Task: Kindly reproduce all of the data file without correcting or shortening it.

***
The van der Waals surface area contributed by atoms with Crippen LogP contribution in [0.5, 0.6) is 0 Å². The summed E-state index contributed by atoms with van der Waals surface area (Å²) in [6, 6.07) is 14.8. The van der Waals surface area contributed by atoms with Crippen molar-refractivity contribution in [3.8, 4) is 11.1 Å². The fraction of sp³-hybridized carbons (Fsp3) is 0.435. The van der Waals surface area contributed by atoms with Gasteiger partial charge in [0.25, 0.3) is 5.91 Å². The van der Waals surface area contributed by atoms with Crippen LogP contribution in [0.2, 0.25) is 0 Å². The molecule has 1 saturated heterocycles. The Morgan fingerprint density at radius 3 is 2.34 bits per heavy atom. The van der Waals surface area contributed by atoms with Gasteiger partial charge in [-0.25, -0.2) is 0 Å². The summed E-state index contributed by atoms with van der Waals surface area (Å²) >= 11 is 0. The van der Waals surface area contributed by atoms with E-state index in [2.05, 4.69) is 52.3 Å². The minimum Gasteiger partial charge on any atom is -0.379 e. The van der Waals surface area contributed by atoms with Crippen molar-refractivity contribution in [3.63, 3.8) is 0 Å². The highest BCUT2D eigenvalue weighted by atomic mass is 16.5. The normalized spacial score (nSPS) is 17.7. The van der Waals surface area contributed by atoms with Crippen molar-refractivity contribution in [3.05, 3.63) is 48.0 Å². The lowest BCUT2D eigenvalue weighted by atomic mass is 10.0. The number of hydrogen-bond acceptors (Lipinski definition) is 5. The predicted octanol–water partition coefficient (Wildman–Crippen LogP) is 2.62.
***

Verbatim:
The van der Waals surface area contributed by atoms with Crippen LogP contribution in [0.5, 0.6) is 0 Å². The summed E-state index contributed by atoms with van der Waals surface area (Å²) in [6, 6.07) is 14.8. The van der Waals surface area contributed by atoms with Crippen molar-refractivity contribution in [3.8, 4) is 11.1 Å². The fraction of sp³-hybridized carbons (Fsp3) is 0.435. The van der Waals surface area contributed by atoms with Gasteiger partial charge in [0.25, 0.3) is 5.91 Å². The van der Waals surface area contributed by atoms with Crippen LogP contribution in [0.2, 0.25) is 0 Å². The molecule has 1 saturated heterocycles. The Morgan fingerprint density at radius 3 is 2.34 bits per heavy atom. The van der Waals surface area contributed by atoms with Gasteiger partial charge in [-0.25, -0.2) is 0 Å². The summed E-state index contributed by atoms with van der Waals surface area (Å²) >= 11 is 0. The van der Waals surface area contributed by atoms with E-state index in [2.05, 4.69) is 52.3 Å². The minimum Gasteiger partial charge on any atom is -0.379 e. The van der Waals surface area contributed by atoms with Crippen molar-refractivity contribution in [3.63, 3.8) is 0 Å². The highest BCUT2D eigenvalue weighted by atomic mass is 16.5. The normalized spacial score (nSPS) is 17.7. The van der Waals surface area contributed by atoms with Crippen molar-refractivity contribution in [3.05, 3.63) is 48.0 Å². The lowest BCUT2D eigenvalue weighted by atomic mass is 10.0. The number of hydrogen-bond acceptors (Lipinski definition) is 5. The predicted octanol–water partition coefficient (Wildman–Crippen LogP) is 2.62.